Defense officials have asked Congress to approve a new governance structure for the military health care system that, like higher TRICARE fees, would help to curb what, for a decade, have been runaway medical costs, officials explained.
The centerpiece of the plan is to elevate the TRICARE Management Activity to a more powerful Defense Health Agency (DHA), with new authorities to use more effectively the military’s direct care system and to manage more carefully purchased care through TRICARE support contractors.
The DHA also would impose new business processes and appoint market managers in areas with multi-service medical facilities so operations are streamlined. The agency also would reduce redundancies across the separate medical commands of the Army, Navy and Air Force by combining where possible functions for purchasing, logistics and information technology.
Service medical commands would continue to be run separately, a concession to those who see them providing unique strengths and expertise. But to critics, including some lawmakers, who still want a joint medical command running military healthcare, as numerous studies have endorsed, the DHA should be seen as a reasonable interim step, said Dr. Jonathan Woodson, assistant secretary of defense for health affairs.
“The Defense Health Agency will be an important pillar of any unified health command if that, indeed, were considered down the line,” Woodson explained to several journalists during a briefing on the proposed structure.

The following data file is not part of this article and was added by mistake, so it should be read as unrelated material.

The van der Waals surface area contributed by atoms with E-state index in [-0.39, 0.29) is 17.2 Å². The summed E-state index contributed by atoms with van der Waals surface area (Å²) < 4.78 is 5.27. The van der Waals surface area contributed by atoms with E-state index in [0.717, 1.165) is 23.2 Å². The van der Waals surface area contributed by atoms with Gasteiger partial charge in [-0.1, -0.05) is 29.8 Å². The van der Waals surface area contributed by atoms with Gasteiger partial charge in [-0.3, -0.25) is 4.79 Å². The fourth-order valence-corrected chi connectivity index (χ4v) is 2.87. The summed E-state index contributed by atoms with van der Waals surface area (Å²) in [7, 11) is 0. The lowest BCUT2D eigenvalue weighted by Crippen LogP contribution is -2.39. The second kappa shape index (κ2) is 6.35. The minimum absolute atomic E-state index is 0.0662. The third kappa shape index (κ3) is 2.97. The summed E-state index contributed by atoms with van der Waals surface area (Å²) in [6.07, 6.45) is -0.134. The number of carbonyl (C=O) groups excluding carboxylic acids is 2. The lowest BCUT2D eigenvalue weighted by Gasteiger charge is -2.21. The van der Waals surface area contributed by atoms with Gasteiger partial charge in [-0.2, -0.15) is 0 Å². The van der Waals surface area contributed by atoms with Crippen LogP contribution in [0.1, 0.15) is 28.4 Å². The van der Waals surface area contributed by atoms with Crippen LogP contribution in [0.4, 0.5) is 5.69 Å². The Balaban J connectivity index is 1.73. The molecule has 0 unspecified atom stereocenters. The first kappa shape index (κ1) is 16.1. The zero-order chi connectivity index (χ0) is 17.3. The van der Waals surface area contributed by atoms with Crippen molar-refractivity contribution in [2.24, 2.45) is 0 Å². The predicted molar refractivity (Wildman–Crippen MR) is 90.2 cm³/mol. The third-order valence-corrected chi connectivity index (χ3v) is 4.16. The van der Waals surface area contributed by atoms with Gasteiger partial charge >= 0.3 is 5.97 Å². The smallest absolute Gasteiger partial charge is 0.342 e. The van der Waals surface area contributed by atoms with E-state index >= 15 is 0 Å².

The strongest reason to keep Army, Navy and Air Force medical commands, led by separate surgeons general, is operational medicine, Woodson said. The Navy is trained to deliver care to units afloat and to deployed Marines, the Air Force has expertise in aerial platforms and Army docs are trained to deliver medical ground support in combat theaters.
“The whole idea is not to throw the baby out with the bathwater. To design a system that creates…the best quality in health care (and) access, but preserves the unique features that individual service cultures bring to the fight,” Woodson said.
A DHA, he added, will “allow us to get maximum effort and efficiency of shared services, and really creates the 70-percent solution, without having to tear the services apart in reorganizing…a cumbersome and probably more expensive” command, and doing so in wartime.
A Pentagon task force established last June drafted the new governance plan. But Congress temporarily blocked it, demanding a report from the department that describes every option studied, the potential impact on readiness of each, and their projected cost savings.
The DHA eyed would be led by a three-star officer and would report to Woodson, the department’s most senior health official. The surgeons general would focus more heavily on operational medicine and less on the garrison care and insurance benefit for troops, retirees and their families.
The savings from creating the DHA would be modest, about $50 million a year through reduced staffing, shaved off of a healthcare budget that will top $53 billion this year.
But more substantial savings — in the billions of dollars annually — are expected once the DHA is operating to eliminate waste and can impose new business processes on military hospitals and clinics, and on purchased care contracts that govern TRICARE civilian networks.